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First, please note that I am fortunate and blessed to have a good career and position in a healthy company. Second, as a Gen-X member we are closely related to the WWII generation except for company loyalty due to our beliefs on education, work ethic, morals, values, character, and integrity.

These traits would tend to lead a person to believe that we are loyal for our career to our employer but this is not the case. We have seen plenty of hardship in the current and past economic struggles our country has faced over the last four decades and look for opportunities to advance our careers and provide for our families.

However, job-hopping or changing companies is how you can advance your career and ultimately generate a higher salary. I have done this twice over the last decade and increased my salary over 10k each time which if you do quick math over a 10-year period, that is over 100k including bonuses and that is a great driver.

Lastly, in my opinion, we live in a use and abuse work environment and if companies want to retain employees, then they need to take a look at making their employees happy versus looking at a percentage on an employee survey or turnover amount.

In short, if your employees are happy and you instill the right working environment, your employee will drive customer service, company performance, and profitability. Employee loyalty is most likely a thing of the past until companies change the current Boomer management and leadership corporate operation strategies, tactics, and culture.

Ultimately, time will tell and as we move towards this generation's careers coming to a close, I look forward to making a difference and changing this  pattern so that work life balance, loyalty, dignity and respect, and fairness are facts versus pop or click phrases.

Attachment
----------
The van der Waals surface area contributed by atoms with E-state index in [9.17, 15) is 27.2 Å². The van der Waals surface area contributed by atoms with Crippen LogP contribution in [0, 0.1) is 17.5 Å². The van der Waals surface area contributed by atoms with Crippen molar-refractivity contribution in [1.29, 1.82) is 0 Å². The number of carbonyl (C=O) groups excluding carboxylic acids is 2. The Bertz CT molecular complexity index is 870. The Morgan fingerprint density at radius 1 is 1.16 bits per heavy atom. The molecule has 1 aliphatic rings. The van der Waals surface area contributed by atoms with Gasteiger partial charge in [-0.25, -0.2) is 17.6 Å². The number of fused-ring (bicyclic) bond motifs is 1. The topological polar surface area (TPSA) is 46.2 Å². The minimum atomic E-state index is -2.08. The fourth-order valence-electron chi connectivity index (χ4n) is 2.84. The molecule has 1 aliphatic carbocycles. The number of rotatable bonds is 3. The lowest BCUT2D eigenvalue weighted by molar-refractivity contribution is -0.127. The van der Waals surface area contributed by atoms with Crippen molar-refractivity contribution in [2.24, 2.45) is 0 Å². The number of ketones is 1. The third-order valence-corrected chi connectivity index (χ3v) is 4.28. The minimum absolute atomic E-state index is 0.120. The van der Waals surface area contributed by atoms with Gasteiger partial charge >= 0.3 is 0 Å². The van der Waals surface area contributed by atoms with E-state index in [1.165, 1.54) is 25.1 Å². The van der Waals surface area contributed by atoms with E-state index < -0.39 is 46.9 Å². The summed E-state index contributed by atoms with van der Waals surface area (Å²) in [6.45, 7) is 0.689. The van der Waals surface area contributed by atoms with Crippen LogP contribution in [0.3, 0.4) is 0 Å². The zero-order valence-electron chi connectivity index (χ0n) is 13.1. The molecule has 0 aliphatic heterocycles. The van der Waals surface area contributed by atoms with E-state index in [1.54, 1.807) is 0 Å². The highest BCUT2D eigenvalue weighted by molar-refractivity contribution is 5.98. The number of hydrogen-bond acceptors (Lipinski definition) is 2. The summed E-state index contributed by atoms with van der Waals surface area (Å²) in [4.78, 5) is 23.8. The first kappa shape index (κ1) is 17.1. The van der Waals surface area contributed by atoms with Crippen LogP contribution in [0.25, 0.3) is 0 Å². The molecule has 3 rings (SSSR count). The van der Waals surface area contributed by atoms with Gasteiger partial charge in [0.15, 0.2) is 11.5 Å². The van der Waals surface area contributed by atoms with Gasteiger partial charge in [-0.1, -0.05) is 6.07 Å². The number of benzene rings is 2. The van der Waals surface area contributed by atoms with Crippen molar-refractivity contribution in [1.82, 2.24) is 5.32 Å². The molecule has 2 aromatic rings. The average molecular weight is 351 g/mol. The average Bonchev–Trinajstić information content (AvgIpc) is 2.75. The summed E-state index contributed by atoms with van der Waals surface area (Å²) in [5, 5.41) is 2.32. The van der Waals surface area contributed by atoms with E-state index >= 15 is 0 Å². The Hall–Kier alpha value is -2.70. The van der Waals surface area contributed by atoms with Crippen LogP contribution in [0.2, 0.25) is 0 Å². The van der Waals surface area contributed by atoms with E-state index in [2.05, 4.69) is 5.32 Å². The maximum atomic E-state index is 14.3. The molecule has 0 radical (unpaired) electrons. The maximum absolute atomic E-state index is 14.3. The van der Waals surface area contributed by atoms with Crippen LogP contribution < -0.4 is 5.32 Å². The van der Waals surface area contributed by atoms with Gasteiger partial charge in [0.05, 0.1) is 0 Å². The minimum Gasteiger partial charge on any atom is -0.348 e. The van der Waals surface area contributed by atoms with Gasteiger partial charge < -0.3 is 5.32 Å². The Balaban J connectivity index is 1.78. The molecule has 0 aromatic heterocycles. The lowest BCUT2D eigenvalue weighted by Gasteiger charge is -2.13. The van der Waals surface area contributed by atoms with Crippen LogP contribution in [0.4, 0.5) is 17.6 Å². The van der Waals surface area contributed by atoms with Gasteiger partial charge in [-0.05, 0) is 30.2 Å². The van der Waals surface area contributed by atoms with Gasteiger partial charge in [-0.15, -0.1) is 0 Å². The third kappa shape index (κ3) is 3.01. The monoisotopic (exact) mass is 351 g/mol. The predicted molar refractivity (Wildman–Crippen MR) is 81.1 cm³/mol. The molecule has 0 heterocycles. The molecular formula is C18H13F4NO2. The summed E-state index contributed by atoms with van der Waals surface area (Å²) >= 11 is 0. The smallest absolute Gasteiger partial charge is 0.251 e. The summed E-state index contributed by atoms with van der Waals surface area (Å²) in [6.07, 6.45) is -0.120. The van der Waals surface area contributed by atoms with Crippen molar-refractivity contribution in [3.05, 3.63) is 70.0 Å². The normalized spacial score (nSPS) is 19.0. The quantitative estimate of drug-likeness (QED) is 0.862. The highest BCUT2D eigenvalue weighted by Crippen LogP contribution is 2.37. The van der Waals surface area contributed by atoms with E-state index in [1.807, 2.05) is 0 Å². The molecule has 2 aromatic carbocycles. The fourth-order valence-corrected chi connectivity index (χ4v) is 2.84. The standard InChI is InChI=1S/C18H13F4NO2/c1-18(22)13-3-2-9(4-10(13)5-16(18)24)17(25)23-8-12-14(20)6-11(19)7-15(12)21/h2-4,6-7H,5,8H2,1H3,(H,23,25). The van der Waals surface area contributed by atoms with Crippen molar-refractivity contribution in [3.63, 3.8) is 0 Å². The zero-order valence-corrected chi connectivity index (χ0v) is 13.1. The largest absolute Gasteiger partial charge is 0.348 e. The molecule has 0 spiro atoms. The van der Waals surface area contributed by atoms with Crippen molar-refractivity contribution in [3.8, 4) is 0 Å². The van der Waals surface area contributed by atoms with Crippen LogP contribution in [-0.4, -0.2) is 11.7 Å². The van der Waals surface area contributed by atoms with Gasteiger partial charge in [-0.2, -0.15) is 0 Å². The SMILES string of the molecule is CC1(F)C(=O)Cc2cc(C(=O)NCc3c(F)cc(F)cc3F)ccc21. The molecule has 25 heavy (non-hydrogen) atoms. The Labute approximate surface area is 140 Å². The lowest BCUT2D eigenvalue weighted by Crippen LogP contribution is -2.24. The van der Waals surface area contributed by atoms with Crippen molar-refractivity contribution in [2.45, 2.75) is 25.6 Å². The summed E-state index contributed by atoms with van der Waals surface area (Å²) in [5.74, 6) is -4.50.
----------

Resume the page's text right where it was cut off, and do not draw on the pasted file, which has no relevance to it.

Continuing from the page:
Rob Johnson, MBA

* * * * *

Unfortunately, I am not surprised to read about companies that are using the economic downturn to 'upgrade' talent.  I believe there are some company leaders who truly believe, and act on the belief, that 'our employees are our greatest asset.' 

However, many don't even purport to believe it; some say it because it's expected, but don't really believe it; and most believe they believe it until tough decisions have to be made.  Difficult times like these often reveal the true beliefs and motivations of our leaders, but employees are usually not fooled by the words anyway. 

Employers who are concerned that their employees are not "engaged" should look at the constant subtle messages that are sent through the daily interactions in their relationship with employees.  This is a more reliable indicator to employees of the perceived value of employees within the organization than all the nice words. 

Company leaders that are 'upgrading' their talent now, are unlikely to retain those talented individuals for the long term -- and they will undoubtedly be scratching their heads and wondering why.

Theresa Michael

* * * * *

You have written an interesting piece.  Here are a couple of thoughts regarding the premise of loyalty and worker replacement.

What if: